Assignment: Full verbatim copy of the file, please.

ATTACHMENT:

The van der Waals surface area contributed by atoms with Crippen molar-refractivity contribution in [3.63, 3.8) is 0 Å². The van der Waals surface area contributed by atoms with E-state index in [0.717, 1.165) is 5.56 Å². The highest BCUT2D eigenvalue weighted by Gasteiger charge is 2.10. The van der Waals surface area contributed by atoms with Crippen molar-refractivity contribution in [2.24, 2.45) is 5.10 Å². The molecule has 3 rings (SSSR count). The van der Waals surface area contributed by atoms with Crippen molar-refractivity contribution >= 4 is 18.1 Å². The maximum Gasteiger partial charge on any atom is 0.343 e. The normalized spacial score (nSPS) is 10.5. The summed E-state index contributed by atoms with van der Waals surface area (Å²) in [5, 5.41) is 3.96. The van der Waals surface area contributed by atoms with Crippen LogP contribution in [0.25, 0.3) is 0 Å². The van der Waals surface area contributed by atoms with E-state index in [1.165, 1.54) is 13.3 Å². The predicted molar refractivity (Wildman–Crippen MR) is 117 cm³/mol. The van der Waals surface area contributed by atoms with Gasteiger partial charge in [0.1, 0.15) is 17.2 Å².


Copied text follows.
The van der Waals surface area contributed by atoms with Crippen molar-refractivity contribution in [3.63, 3.8) is 0 Å². The van der Waals surface area contributed by atoms with E-state index in [0.717, 1.165) is 5.56 Å². The highest BCUT2D eigenvalue weighted by Gasteiger charge is 2.10. The van der Waals surface area contributed by atoms with Crippen molar-refractivity contribution in [2.24, 2.45) is 5.10 Å². The molecule has 3 rings (SSSR count). The van der Waals surface area contributed by atoms with Crippen molar-refractivity contribution >= 4 is 18.1 Å². The maximum Gasteiger partial charge on any atom is 0.343 e. The normalized spacial score (nSPS) is 10.5. The summed E-state index contributed by atoms with van der Waals surface area (Å²) in [5, 5.41) is 3.96. The van der Waals surface area contributed by atoms with Crippen LogP contribution in [0.25, 0.3) is 0 Å². The van der Waals surface area contributed by atoms with E-state index in [1.165, 1.54) is 13.3 Å². The predicted molar refractivity (Wildman–Crippen MR) is 117 cm³/mol. The van der Waals surface area contributed by atoms with Gasteiger partial charge in [0.1, 0.15) is 17.2 Å².